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Yes, We Should Cut FEMA
The agency has managed to waste truly shocking amounts of money.


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Kevin D. Williamson

There probably is not one major federal program that could not be cut without doing harm to the national interest.

The other part of Yglesias’s argument is that the federal government is the only entity with the financial clout to quickly rebuild infrastructure damaged by hurricanes, floods, and the like. This is the old Rachel Maddow Hoover Dam argument, and it’s no more persuasive in print than on cable. States have access to the credit markets, and they sell bonds to finance infrastructure projects all the time. California raises money with infrastructure bonds so quickly that it can’t spend all the cash, which puts the Golden State in the weird position of being a cash-strapped spendthrift with a big pile of money sitting around doing nothing but costing money.

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Part of the argument for pushing programs down to the state and local levels is that you want the money to be spent by the people who have to live with the consequences most directly. Conservatives should be realistic about the down sides of that kind of federalism — even a concentrated dose of Bobby Jindal is not going to mean that Louisiana is no longer Louisiana — but it is not as though the incompetence and corruption that marks many state and local governments will somehow be transformed into an indestructible alloy of virtue and efficiency when ramped up to the national level. Because Louisiana sends people to Congress, too.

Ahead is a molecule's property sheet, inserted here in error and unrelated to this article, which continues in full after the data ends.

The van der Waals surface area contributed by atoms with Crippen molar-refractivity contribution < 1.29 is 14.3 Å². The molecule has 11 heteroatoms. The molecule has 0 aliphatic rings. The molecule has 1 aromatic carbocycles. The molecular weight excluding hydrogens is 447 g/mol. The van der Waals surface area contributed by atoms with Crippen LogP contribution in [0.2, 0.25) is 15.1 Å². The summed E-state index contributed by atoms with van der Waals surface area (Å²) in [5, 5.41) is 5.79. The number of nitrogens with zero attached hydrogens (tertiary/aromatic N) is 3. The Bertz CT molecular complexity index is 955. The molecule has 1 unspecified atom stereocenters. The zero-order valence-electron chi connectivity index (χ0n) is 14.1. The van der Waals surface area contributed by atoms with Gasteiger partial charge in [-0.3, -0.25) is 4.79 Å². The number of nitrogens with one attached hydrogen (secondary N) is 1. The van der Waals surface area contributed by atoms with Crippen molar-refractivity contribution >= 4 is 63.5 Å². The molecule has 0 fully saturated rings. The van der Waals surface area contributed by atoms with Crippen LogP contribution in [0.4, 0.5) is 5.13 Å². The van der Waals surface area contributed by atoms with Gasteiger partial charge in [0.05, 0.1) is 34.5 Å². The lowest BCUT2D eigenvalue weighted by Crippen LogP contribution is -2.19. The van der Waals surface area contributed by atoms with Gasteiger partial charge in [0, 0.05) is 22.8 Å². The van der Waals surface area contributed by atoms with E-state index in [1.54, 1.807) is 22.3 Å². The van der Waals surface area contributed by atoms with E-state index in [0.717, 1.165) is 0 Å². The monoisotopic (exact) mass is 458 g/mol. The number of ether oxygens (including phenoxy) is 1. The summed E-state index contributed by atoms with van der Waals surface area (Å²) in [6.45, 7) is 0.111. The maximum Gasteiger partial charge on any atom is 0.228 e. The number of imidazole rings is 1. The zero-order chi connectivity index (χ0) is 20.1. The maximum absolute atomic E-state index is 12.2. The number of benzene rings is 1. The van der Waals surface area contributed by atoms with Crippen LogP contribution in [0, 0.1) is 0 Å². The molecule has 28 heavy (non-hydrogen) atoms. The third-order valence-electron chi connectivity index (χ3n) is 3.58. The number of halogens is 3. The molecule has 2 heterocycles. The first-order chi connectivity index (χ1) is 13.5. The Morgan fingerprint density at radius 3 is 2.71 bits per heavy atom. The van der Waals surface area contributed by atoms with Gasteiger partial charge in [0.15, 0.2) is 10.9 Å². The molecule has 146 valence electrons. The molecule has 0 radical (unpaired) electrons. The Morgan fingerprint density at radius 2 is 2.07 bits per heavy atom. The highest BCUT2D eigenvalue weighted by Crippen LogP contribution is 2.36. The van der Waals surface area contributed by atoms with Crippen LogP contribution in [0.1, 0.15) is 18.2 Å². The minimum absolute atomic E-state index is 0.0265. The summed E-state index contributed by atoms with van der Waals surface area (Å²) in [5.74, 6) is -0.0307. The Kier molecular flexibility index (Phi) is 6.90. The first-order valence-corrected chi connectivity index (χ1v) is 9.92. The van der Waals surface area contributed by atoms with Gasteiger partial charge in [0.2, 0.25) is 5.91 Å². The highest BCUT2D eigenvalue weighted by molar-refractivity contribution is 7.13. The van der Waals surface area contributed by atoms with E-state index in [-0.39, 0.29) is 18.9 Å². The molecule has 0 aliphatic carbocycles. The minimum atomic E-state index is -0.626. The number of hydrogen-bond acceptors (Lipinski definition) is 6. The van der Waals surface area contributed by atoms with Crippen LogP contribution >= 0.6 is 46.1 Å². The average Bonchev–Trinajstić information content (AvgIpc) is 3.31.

States and municipalities have much stronger incentives than do federal agencies to structure fees and taxes in such a way that connects risk to revenue, e.g. by charging higher fees for developers and residents in flood plains or hurricane-prone coastal areas. The federal government’s track record on this is not very good.

The presence of a hurricane is no argument against reforming incontinent federal spending. There is another storm on the horizon, a Category 5 fiscal hurricane that is going to require a lot more than sandbags and linemen crews if we are to bail out way out after it crashes into Washington. We don’t have a bucket that big.

— Kevin D. Williamson is National Review’s roving correspondent and the author of The Politically Incorrect Guide to Socialism. You can buy an autographed copy through National Review Online here.



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